Kris Sayce is the Publisher and Investment Director of Australia’s biggest circulation daily financial email, Money Morning Australia.Kris is a fully accredited advisor in shares, options, warrants and foreign-exchange investments.

Kris has close to twenty years’ experience in analysing stocks. He began his career in the biggest wasp’s nest in the financial world — the city of London — as a finance broker back in 1995.

It’s there where he got his ‘baptism of fire’ into the financial markets, specialising in small-cap stock analysis on London’s Alternative Investment Market. This covered everything from Kazakhstani gold miners to toy train companies.After moving to Australia, Kris spent several years at a leading Australian wealth-management company. However he began to realise the finance and brokerage industry was more interested in lining its own pockets with fat fees, commissions and perks —rather than genuinely helping out the private investors they were supposed to be ‘working’ for.

So in 2005 Kris started writing for Port Phillip Publishing — a company which was more attuned to his investment outlook.

Initially he began writing for the Daily Reckoning Australia— but eventually, took over Money Morning. It’s now read by over 55,000 subscribers each day.

Kris will take anyone to task — banks, governments, big business — if he thinks they’re trying to pull a fast one with your money! Whether you agree with him or not, you’ll find his common-sense, thought-provoking arguments well worth a read.

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16 Comments on "A Bright Future for Destruction"

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All very convincing…but…all this product innovation and company development relies on… the end consumer being able to afford to buy what-ever-it-is. Given the cummulative debt load carried forward from the purchasing of the last many innovations, I’m not sure there is the fire power left in the Western consumer to adopt….well…anything new that arrives!


Janet – I agree.

When will debt be low enough to encourage spend / new borrowing to fuel demand. If not a when, then what debt to home equity or debt to GDP will people’s sentiment change and encourage private spending/borrowing?

This decade I hope!

The popular media is pushing China to the rescue………but they also had this to say “Italian Economy Minister Giulio Tremonti said on Thursday that Asian investors are reluctant to buy Italian bonds because it sees they are not being bought by the European Central Bank.” From Reuters “Italy says Asia asking why why ECB isn’t buying bonds”: And; When you talk to Asia they say: “We don’t understand what Europe is,” he continued. “The second point is that they say ‘if your central bank doesn’t buy your bonds, why should we buy them”? So I see a reluctant lender that… Read more »

Sayce gives one example. There are also innovative business models for the indebted and depressed. The Japaneae have already cornered the mfng/retail model for low-cost FMCG. The West is at least 10 years behind and the Japanese have cornered the quality supply chains.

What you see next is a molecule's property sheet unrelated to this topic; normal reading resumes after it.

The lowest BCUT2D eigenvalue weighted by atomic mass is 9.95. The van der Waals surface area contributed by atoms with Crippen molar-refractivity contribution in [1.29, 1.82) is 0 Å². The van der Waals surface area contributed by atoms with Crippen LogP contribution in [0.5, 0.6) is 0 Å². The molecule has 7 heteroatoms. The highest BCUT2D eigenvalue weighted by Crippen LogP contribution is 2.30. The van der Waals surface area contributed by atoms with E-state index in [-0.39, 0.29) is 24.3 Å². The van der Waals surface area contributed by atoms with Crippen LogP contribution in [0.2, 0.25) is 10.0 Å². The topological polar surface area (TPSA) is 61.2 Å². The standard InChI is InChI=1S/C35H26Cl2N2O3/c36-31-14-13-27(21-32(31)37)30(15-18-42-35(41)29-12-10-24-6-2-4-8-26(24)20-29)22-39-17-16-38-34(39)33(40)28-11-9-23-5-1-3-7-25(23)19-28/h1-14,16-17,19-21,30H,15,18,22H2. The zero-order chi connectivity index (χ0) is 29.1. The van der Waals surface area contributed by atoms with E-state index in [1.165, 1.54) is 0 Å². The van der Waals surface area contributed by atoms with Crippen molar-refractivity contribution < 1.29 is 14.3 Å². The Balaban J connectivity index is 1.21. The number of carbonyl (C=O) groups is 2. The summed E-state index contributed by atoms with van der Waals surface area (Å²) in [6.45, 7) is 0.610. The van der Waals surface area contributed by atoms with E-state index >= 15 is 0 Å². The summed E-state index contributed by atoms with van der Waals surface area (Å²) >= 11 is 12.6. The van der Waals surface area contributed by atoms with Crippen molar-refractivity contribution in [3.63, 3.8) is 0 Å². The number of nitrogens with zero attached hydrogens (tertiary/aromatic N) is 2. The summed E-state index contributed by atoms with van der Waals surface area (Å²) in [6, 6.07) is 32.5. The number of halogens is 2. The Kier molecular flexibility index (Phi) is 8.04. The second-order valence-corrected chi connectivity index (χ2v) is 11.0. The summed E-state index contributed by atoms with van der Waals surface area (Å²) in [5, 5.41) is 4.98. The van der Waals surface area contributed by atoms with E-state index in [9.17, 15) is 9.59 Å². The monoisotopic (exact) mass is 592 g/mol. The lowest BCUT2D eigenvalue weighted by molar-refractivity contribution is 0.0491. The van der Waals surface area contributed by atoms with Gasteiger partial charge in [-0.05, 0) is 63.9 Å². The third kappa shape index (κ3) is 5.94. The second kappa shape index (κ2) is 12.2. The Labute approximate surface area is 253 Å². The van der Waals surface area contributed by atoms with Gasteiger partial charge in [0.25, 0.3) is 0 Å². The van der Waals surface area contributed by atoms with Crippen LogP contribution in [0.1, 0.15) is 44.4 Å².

For all you free marketeers, Somalia currently is the only country with a free market and almost no government, a role model for the Sayce ideal. As a result of inadequate government support and administration, Somalia’s private sector has grown considerably, particularly in the spheres of trade, commerce and infrastructure. Private participants have also extended their contribution to the primary sectors, particularly in livestock and fisheries. excellent say the free market gurus, just as we said it would, but. The United Nations, in a 2007 report, stated that Somalia’s service industry is thriving. Despite these favorable changes, Somalia has a… Read more »

Drood, how is that relevant to Schumpeter’s creative destruction? But I guess you’re right. Most people would rather kneel down before a govt to solve its problems (at the expense of others) rather than live free. It’s a natural response but I doubt you will fund the comfort you seek.

The Wolf

Drood has an unnatural and unnerving interest in Somalia…my guess is he has lost several thousand dollars to a “princess” who turned out to be a 39yr old conman called Igbu…


For the defenders of Keynes…and fiat money…



haha Drood- the other side of your coin is Zimbabwe, that rich thriving country completely under Govt rule…

So, which would YOU prefer, Zim where they can’t use their own currency, Govt corruption with break you or kill you, and there is nothing to buy in the shops? or Somalia, where you need the protection of your local Police (sorry, warlord) and you live like any other African in the third world.

Actually, the longer whites ruled an African country the better it is today, so South Africa is the most advanced.

I have yet to see one single argument from you losers to support how a free market would work in reality. You cant continually whine about the status quo without suggesting a credible alternative, its like saying “we need a spaceship to go to mars” without knowing how to build one. JC…. You can live free anytime you like, but you have no idea how. I have done it and found it has good and bad points, but at least i had the balls to try. You just want someone to do it for you. KP….. that just shows you… Read more »

You’re not here to read others arguments or to really listen to someone else’s response your here to be angry
Why not focus that energy in one of these countries and actually help instead of spending this energy tormenting others with your frustrations